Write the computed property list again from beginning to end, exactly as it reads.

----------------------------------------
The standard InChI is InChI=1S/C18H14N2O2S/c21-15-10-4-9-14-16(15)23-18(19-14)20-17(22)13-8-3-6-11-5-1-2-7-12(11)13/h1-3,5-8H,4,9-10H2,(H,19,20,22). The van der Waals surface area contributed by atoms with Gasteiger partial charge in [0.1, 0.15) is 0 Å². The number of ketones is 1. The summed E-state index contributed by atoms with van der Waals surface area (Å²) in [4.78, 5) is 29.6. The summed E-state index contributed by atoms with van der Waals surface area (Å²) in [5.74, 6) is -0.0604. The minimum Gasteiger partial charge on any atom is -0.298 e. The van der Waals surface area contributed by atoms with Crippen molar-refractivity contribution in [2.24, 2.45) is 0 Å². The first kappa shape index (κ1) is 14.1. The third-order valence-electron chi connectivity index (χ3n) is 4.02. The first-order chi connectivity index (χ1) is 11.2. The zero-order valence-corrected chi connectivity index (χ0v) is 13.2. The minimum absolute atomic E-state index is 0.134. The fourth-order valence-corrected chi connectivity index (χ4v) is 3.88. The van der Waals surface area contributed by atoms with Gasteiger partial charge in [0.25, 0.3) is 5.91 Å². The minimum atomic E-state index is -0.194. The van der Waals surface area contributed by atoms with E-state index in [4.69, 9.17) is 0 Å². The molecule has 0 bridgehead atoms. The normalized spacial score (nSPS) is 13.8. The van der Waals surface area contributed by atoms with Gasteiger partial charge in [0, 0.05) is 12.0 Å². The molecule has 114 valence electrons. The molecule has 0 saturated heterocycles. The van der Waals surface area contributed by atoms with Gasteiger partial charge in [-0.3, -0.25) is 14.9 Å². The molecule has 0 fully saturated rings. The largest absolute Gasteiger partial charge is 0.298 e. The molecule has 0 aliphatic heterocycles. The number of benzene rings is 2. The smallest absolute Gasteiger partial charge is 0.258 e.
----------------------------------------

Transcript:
The standard InChI is InChI=1S/C18H14N2O2S/c21-15-10-4-9-14-16(15)23-18(19-14)20-17(22)13-8-3-6-11-5-1-2-7-12(11)13/h1-3,5-8H,4,9-10H2,(H,19,20,22). The van der Waals surface area contributed by atoms with Gasteiger partial charge in [0.1, 0.15) is 0 Å². The number of ketones is 1. The summed E-state index contributed by atoms with van der Waals surface area (Å²) in [4.78, 5) is 29.6. The summed E-state index contributed by atoms with van der Waals surface area (Å²) in [5.74, 6) is -0.0604. The minimum Gasteiger partial charge on any atom is -0.298 e. The van der Waals surface area contributed by atoms with Crippen molar-refractivity contribution in [2.24, 2.45) is 0 Å². The first kappa shape index (κ1) is 14.1. The third-order valence-electron chi connectivity index (χ3n) is 4.02. The first-order chi connectivity index (χ1) is 11.2. The zero-order valence-corrected chi connectivity index (χ0v) is 13.2. The minimum absolute atomic E-state index is 0.134. The fourth-order valence-corrected chi connectivity index (χ4v) is 3.88. The van der Waals surface area contributed by atoms with Gasteiger partial charge in [0.25, 0.3) is 5.91 Å². The minimum atomic E-state index is -0.194. The van der Waals surface area contributed by atoms with E-state index in [4.69, 9.17) is 0 Å². The molecule has 0 bridgehead atoms. The normalized spacial score (nSPS) is 13.8. The van der Waals surface area contributed by atoms with Gasteiger partial charge in [0, 0.05) is 12.0 Å². The molecule has 114 valence electrons. The molecule has 0 saturated heterocycles. The van der Waals surface area contributed by atoms with Gasteiger partial charge in [-0.3, -0.25) is 14.9 Å². The molecule has 0 fully saturated rings. The largest absolute Gasteiger partial charge is 0.298 e. The molecule has 0 aliphatic heterocycles. The number of benzene rings is 2. The smallest absolute Gasteiger partial charge is 0.258 e.